Catholic Answers

Search Articles


Navigation

Search Scans
Scans by volume
Random Article
Login - advanced access

Collections

1,001 Saints
List of Popes
Art Gallery
Map Room
RSS Feeds RSS

Curricula

Apologetics
Art
Catechetics
Christology
Church Hierarchy
Church History - to 1517 A.D.
Education
Ethics
Hagiography - saints
Homiletics - sermons
Mariology - on Mary
Patrology
Philosophy
Religious Orders
Sacred Scripture
Science

Front Matter — Vol I

Title Page
Copyright & Imprimatur
To the Knights of Columbus
Preface
Contributors
Tables of Abbreviations

Site Status

Articles:11,552
Images:42,348
Links:183,872
Updated:  Aug 12, 2013
prev: Vicar Apostolic Vicar Apostolic Vicar-General next: Vicar-General

Vicar Capitular

The administrator of a vacant diocese, elected by a cathedral chapter

High Resolution Scan ———————————

Login or register to access high resolution scans and other advanced features.

Registration is Free!

Errata* for Vicar Capitular:
———————————

Login or register to access the errata and other advanced features.

Registration is Free!


————
* Published by Encyclopedia Press, 1913.


Vicar Capitular, the administrator of a vacant diocese, elected by a cathedral chapter. On the death of a bishop, the canons of a cathedral chapter (where such exists) inherit the episcopal jurisdiction as a body corporate. Within eight days of the vacancy of the see, however, they must meet and constitute a vicar capitular (Conc. Trid., Seas. XXIV, c. xvi, de ref.). If they neglect this duty, the right passes to the metropolitan, or, in case the metropolitan see is in question, to the senior suffragan bishop, or, when the diocese is exempt, to the nearest bishop. In constituting a vicar capitular, a strict form of election need not be followed; but if suffrages are cast, they should be secret, and no one may vote for himself. The vicar chosen should be a doctor or licentiate in canon law if possible, and though a canon is commonly to be chosen yet this is not required for validity.

On his election the vicar succeeds to all the ordinary episcopal jurisdiction that the chapter had inherited, nor can the chapter reserve any part of the jurisdiction to itself, nor constitute only a temporary vicar, nor remove him. Faculties which are committed to bishops by the Holy See for a term of years, pass also to the vicar capitular (S. Off., April 22, 1898), in which are included the powers usually granted for dealing with a certain number of cases (S. Off., May 3, 1899). Canonists usually hold that perpetual delegations to ordinaries, sanctioned by the Council of Trent, pass likewise to the vicar capitular. Faculties, however, which had been granted to the bishop personally are not extended to the vicar. There are, nevertheless, some limitations on the power of a vicar capitular, even as regards ordinary episcopal jurisdiction. Thus, he may not convoke a synod or visit the diocese unless a year has elapsed since these offices were performed. He may not grant indulgences. He should not undertake any new work or engagements that might prejudice the action of the incoming bishop. Hence, during the first year of vacancy, he can promote to sacred orders only those who are obliged to receive that dignity through possession of a benefice. The vicar cannot grant the benefices of free collation, nor may he suppress them and unite them to the cathedral chapter. He may not alienate the goods of the cathedral church or of the episcopal menses. He can, however, grant permission for the alienation of the goods of inferior churches. He can neither begin nor pursue a judicial process concerning the goods or rights of the cathedral church. The vicar cannot give permission for the erection of a new monastery or a new confraternity (S. C. Ind., November 23, 1878). Canonists usually declare that a vicar capitular can receive extern clerics into his diocese, but deny that he can excardinate the home clergy. If. the vicar is in episcopal orders, he can perform all that belongs to the ministry of consecration; otherwise he may invite a bishop from another diocese to exercise such functions. If the vicar die or resign, the chapter must elect another within eight days, but the newly-elect must not be one who has already received the nomination to the vacant see. In case the removal of the vicar capitular becomes necessary, this may be done only by the Holy See. The office of a vicar capitular ceases when the bishop who has been promoted to the diocese presents his letters of appointment to his cathedral chapter. The new bishop has the right of demanding an account from the chapter and vicar capitular of all their acts of administration, and of punishing any dereliction of duty.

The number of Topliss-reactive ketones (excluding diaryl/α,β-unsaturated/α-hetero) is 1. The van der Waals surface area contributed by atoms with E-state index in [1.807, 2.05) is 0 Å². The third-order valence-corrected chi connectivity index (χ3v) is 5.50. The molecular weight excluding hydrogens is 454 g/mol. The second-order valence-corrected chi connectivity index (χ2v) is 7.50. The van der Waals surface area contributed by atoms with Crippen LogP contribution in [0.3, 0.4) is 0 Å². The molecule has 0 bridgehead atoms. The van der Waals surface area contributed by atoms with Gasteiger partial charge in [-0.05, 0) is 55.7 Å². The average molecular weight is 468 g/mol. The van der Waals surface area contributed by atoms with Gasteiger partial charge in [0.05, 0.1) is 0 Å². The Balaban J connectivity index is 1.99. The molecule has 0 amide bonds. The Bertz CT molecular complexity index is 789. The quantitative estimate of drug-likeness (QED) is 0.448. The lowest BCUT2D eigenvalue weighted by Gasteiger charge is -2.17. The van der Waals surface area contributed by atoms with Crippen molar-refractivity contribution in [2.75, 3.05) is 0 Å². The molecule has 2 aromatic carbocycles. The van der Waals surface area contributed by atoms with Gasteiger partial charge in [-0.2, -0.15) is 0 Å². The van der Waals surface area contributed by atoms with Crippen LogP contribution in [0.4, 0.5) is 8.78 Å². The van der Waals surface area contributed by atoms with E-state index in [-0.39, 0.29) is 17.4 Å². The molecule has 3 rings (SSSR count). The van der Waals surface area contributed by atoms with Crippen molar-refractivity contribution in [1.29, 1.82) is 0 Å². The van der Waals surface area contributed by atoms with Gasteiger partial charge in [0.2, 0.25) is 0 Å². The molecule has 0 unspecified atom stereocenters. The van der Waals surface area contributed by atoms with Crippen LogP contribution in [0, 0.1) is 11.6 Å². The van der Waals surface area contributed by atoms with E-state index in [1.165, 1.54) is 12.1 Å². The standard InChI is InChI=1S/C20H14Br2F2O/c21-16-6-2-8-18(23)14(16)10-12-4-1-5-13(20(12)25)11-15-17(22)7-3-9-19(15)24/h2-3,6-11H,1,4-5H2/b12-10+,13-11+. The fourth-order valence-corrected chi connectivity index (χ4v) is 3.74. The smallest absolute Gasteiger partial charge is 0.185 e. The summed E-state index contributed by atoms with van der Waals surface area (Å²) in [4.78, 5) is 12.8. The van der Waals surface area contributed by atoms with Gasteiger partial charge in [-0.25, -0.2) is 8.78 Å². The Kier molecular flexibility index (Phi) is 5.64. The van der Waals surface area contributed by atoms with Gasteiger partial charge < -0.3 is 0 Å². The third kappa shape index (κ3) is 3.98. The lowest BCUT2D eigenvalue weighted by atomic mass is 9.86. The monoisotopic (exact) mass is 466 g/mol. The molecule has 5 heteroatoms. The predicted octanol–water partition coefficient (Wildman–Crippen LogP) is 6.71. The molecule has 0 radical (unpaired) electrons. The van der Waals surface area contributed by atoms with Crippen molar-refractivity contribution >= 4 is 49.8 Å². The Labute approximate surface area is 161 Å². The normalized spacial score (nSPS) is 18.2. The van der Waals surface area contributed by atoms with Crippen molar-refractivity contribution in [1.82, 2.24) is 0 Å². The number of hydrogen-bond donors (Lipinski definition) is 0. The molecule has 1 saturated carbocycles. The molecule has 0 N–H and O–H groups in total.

WILLIAM H. W. FANNING


discuss this article | send to a friend

Discussion on 'Vicar Capitular'











prev: Vicar Apostolic Vicar Apostolic Vicar-General next: Vicar-General

Report translation problem

*Description: Copy and paste the phrase with the problem or describe how the trascription can be fixed.
  * denotes required field
Severity:

Featured

Art Gallery
Art Gallery

Catholic Q & A


Popular Subjects
Top 20 Questions

Ask A Faith Question

Quotable Catholics RSS

"I am come here to die, being a Catholic, a priest, and a religious man, belonging to the Order of St. Benedict; it was by this same order that England was converted."
-- Mark Barkworth, convert, priest, martyr, Venerable; in comments to the crowd just before he was drawn and quartered at Tyburn on the first Tuesday of Lent, 1601.

Donations

Latest OCE Discussion



Your usage constitutes agreement with User License :: Permissions :: Copyright © 2014, Catholic Answers.
Site last updated Aug 12, 2013